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What's Changed with Real Estate Commissions?

You may have read the headlines about real estate commissions and a settlement by the National Association of REALTORs. There's a lot of noise out there, so what does it mean to you as Buyers and Sellers? 

What's Changed with Real Estate Commissions?

The National Association of REALTORs reached a proposed settlement agreement in a class action lawsuit

last Friday that will impact the way compensation is negotiated/advertised in real estate transactions. The two primary changes, proposed to take effect this summer, are:

1. Buyer's Negotiate their Buyer's Agent Commission and how it gets paid.

2. The Sellers side will no longer advertise a Buyer's Agent commission in MLS. 

So what does that mean to you?

1. Buyer's Negotiate their Buyer's Agent Commission and how it gets paid.

In order to do this, the settlement requires a Buyer's Agent to use a written buyer’s representation agreement, which ideally will outline what services the Buyer's Agent will be providing to the Buyer and what the cost of those services will be. Buyers will negotiate directly with the Buyer's Agent on what that fee for services will be.

As a Buyer, you can choose to pay your Buyer's Agent in a variety of ways:

1) Buyers can pay the agreed to compensation out-of-pocket, if their lender allows.

2) Or you can ask the Seller or Seller's Agent to pay for the agreed compensation. (Which is how it's been done for the last 30 years.)

3) Or maybe we get creative with other service/compensation models...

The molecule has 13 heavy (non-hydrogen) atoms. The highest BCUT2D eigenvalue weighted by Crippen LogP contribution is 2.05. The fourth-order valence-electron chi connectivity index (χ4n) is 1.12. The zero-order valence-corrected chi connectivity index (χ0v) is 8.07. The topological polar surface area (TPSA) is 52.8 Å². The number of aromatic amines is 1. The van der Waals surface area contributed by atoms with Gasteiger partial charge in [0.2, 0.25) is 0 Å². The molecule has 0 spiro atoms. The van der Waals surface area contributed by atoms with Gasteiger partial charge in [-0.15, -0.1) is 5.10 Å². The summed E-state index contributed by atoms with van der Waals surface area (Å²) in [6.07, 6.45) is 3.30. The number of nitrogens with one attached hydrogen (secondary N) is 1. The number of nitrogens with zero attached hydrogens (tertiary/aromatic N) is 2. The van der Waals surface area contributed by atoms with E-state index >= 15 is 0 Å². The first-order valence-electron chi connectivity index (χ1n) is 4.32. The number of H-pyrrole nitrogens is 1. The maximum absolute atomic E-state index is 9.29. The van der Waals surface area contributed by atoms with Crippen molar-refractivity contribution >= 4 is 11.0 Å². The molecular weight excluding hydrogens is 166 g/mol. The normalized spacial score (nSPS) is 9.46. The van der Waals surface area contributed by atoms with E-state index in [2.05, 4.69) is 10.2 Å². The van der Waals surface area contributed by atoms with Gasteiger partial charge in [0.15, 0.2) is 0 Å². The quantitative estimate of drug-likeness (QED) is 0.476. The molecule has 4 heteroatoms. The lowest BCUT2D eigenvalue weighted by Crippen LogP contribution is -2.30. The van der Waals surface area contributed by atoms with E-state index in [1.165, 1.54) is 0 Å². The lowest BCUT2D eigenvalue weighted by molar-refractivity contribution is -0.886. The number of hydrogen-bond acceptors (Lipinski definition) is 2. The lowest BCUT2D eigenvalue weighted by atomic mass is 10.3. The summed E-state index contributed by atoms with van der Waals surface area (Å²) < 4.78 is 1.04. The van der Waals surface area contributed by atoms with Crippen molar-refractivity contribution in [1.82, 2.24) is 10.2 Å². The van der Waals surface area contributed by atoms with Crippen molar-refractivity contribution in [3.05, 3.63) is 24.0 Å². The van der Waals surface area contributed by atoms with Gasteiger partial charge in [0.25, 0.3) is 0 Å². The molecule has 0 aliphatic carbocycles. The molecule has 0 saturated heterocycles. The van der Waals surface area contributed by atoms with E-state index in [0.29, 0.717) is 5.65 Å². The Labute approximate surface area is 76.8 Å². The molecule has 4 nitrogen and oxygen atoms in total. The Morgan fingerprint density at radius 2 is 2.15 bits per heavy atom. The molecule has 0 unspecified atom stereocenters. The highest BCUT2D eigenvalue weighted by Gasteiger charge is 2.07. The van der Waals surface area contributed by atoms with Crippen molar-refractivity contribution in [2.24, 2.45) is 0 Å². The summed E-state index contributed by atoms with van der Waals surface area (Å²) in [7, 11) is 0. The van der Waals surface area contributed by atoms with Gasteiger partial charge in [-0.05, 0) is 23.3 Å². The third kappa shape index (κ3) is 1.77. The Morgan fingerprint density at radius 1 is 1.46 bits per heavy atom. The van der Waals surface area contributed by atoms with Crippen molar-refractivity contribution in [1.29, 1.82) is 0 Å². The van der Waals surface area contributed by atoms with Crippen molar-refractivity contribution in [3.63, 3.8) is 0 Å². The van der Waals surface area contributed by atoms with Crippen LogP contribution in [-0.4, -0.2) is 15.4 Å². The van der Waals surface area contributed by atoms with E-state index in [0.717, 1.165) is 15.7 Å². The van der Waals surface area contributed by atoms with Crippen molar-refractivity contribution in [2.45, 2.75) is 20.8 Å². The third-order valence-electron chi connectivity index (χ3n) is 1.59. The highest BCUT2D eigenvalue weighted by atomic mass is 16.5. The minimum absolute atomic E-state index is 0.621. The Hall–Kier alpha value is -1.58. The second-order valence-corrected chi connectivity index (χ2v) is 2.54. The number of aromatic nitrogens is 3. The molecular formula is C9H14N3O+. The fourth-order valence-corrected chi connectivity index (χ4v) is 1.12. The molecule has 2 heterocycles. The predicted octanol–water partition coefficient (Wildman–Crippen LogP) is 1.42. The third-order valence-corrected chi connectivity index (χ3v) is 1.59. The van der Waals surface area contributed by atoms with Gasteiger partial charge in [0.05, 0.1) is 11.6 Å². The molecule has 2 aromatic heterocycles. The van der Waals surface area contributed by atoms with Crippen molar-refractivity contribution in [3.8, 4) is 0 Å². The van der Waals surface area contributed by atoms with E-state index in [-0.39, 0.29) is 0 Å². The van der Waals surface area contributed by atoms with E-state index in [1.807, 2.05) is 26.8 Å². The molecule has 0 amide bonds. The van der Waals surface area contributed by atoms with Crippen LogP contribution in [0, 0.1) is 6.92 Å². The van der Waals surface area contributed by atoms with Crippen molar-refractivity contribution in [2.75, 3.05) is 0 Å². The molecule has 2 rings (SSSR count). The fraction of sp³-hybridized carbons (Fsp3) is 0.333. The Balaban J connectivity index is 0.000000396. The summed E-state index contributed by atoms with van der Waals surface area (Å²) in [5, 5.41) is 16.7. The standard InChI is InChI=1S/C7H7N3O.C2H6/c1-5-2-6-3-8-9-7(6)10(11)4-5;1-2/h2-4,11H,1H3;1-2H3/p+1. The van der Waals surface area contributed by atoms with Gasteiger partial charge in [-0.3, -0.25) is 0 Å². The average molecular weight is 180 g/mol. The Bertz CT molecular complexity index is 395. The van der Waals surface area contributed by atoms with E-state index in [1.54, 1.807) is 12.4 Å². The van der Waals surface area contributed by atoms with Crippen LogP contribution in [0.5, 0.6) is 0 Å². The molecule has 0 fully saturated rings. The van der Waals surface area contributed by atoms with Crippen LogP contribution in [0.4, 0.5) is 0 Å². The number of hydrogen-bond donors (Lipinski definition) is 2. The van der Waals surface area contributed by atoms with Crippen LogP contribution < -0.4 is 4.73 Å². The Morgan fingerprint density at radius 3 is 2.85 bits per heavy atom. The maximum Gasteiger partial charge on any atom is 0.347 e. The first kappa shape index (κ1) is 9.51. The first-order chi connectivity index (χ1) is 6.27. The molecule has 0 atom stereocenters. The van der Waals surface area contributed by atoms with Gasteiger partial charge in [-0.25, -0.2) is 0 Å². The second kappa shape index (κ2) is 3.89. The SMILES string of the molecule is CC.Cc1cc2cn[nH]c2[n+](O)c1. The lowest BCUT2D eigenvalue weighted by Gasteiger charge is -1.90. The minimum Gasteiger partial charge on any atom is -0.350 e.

Basically, the Seller no longer decides what your Buyer Agent's compensation will be! We think this is a good thing! Island Living Homes welcomes and encourages this kind of transparency.

2. The second major change is that the Sellers side will no longer advertise a Buyer's Agent commission in MLS. This is driven by change #1, as now the Buyer decides how much they want to pay their agent and how they want to pay it.

The good news is that the Seller can still pay for the Buyer's Agent compensation, as it will most likely become a negotiated term on the purchase contract and not negotiated at the time the Seller and the Seller's Agent signs the listing agreement.

In the past, the Seller and Seller's agent would negotiate the Buyer's Agent compensation, and then post the compensation in the MLS. This will no longer be done. The Buyer will negotiate with their agent the Buyer's Agent commission and put it into writing.

The Buyer likely will ask the seller to pay for the compensation, like they have been doing over the past 30 years.

So when a Buyer makes an offer, it will include the price, closing date, who will pay for the survey, title among all the other terms. It may also ask for the Seller to pay "X apples" towards the compensation of their Buyer's Agent if the Buyer chooses to compensate their agent that way.

It will become a negotiated term in the contract. This is similar to how it's done in commercial real estate or in new home purchases.

All in all, we think these changes are pretty simple, and should not disrupt the day to day process of buying and selling of your homes. It just gives more transparency [and choice] to the process, which is a win in our opinion!

Give us a call if you would like any further clarification! We're always happy to help walk you through anything!

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